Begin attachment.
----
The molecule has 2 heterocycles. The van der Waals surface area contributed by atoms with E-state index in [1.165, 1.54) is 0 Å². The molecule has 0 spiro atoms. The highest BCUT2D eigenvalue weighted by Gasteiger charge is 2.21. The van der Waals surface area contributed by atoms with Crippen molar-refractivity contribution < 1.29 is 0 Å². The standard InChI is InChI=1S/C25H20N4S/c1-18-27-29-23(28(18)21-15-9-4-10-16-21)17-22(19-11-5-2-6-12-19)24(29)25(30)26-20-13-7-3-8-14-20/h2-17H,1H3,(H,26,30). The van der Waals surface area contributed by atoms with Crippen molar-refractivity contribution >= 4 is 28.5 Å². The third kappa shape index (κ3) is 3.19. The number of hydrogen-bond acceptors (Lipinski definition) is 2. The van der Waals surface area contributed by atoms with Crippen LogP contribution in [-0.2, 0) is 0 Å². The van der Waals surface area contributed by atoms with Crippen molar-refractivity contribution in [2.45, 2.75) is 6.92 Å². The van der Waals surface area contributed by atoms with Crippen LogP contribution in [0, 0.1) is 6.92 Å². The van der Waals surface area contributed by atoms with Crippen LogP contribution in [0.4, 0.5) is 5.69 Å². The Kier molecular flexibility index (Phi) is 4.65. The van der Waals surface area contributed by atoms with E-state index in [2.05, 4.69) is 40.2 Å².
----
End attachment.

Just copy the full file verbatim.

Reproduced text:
The molecule has 2 heterocycles. The van der Waals surface area contributed by atoms with E-state index in [1.165, 1.54) is 0 Å². The molecule has 0 spiro atoms. The highest BCUT2D eigenvalue weighted by Gasteiger charge is 2.21. The van der Waals surface area contributed by atoms with Crippen molar-refractivity contribution < 1.29 is 0 Å². The standard InChI is InChI=1S/C25H20N4S/c1-18-27-29-23(28(18)21-15-9-4-10-16-21)17-22(19-11-5-2-6-12-19)24(29)25(30)26-20-13-7-3-8-14-20/h2-17H,1H3,(H,26,30). The van der Waals surface area contributed by atoms with Crippen molar-refractivity contribution >= 4 is 28.5 Å². The third kappa shape index (κ3) is 3.19. The number of hydrogen-bond acceptors (Lipinski definition) is 2. The van der Waals surface area contributed by atoms with Crippen LogP contribution in [-0.2, 0) is 0 Å². The van der Waals surface area contributed by atoms with Crippen molar-refractivity contribution in [2.45, 2.75) is 6.92 Å². The van der Waals surface area contributed by atoms with Crippen LogP contribution in [0, 0.1) is 6.92 Å². The van der Waals surface area contributed by atoms with Crippen LogP contribution in [0.4, 0.5) is 5.69 Å². The Kier molecular flexibility index (Phi) is 4.65. The van der Waals surface area contributed by atoms with E-state index in [2.05, 4.69) is 40.2 Å².